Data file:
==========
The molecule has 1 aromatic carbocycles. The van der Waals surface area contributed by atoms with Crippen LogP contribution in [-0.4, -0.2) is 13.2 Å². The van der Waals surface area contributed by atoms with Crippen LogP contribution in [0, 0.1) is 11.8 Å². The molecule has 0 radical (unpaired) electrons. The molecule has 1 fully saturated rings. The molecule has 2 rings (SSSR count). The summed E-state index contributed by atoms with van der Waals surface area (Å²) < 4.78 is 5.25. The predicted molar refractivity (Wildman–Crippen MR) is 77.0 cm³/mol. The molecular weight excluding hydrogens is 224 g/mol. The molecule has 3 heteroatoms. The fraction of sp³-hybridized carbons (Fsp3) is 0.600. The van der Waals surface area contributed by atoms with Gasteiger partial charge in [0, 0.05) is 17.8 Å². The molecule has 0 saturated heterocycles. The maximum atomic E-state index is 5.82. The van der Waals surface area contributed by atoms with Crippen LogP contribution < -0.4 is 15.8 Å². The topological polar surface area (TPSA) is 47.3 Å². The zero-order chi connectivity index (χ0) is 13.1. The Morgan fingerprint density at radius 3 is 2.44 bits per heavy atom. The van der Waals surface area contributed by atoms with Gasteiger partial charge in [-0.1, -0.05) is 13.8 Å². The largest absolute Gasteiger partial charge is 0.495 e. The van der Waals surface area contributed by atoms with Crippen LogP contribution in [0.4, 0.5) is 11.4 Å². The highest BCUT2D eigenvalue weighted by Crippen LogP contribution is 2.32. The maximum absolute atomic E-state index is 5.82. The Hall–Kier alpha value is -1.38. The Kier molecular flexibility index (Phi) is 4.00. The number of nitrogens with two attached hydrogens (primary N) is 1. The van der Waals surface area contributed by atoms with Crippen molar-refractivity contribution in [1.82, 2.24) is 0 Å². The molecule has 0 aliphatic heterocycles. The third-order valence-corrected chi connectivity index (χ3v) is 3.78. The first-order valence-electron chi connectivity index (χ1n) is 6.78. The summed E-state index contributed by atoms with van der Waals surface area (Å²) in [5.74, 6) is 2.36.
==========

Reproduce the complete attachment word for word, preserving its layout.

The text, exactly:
The molecule has 1 aromatic carbocycles. The van der Waals surface area contributed by atoms with Crippen LogP contribution in [-0.4, -0.2) is 13.2 Å². The van der Waals surface area contributed by atoms with Crippen LogP contribution in [0, 0.1) is 11.8 Å². The molecule has 0 radical (unpaired) electrons. The molecule has 1 fully saturated rings. The molecule has 2 rings (SSSR count). The summed E-state index contributed by atoms with van der Waals surface area (Å²) < 4.78 is 5.25. The predicted molar refractivity (Wildman–Crippen MR) is 77.0 cm³/mol. The molecular weight excluding hydrogens is 224 g/mol. The molecule has 3 heteroatoms. The fraction of sp³-hybridized carbons (Fsp3) is 0.600. The van der Waals surface area contributed by atoms with Gasteiger partial charge in [0, 0.05) is 17.8 Å². The molecule has 0 saturated heterocycles. The maximum atomic E-state index is 5.82. The van der Waals surface area contributed by atoms with Crippen LogP contribution < -0.4 is 15.8 Å². The topological polar surface area (TPSA) is 47.3 Å². The zero-order chi connectivity index (χ0) is 13.1. The Morgan fingerprint density at radius 3 is 2.44 bits per heavy atom. The van der Waals surface area contributed by atoms with Gasteiger partial charge in [-0.1, -0.05) is 13.8 Å². The largest absolute Gasteiger partial charge is 0.495 e. The van der Waals surface area contributed by atoms with Crippen LogP contribution in [0.4, 0.5) is 11.4 Å². The highest BCUT2D eigenvalue weighted by Crippen LogP contribution is 2.32. The maximum absolute atomic E-state index is 5.82. The Hall–Kier alpha value is -1.38. The Kier molecular flexibility index (Phi) is 4.00. The number of nitrogens with two attached hydrogens (primary N) is 1. The van der Waals surface area contributed by atoms with Crippen molar-refractivity contribution in [1.82, 2.24) is 0 Å². The molecule has 0 aliphatic heterocycles. The third-order valence-corrected chi connectivity index (χ3v) is 3.78. The first-order valence-electron chi connectivity index (χ1n) is 6.78. The summed E-state index contributed by atoms with van der Waals surface area (Å²) in [5.74, 6) is 2.36.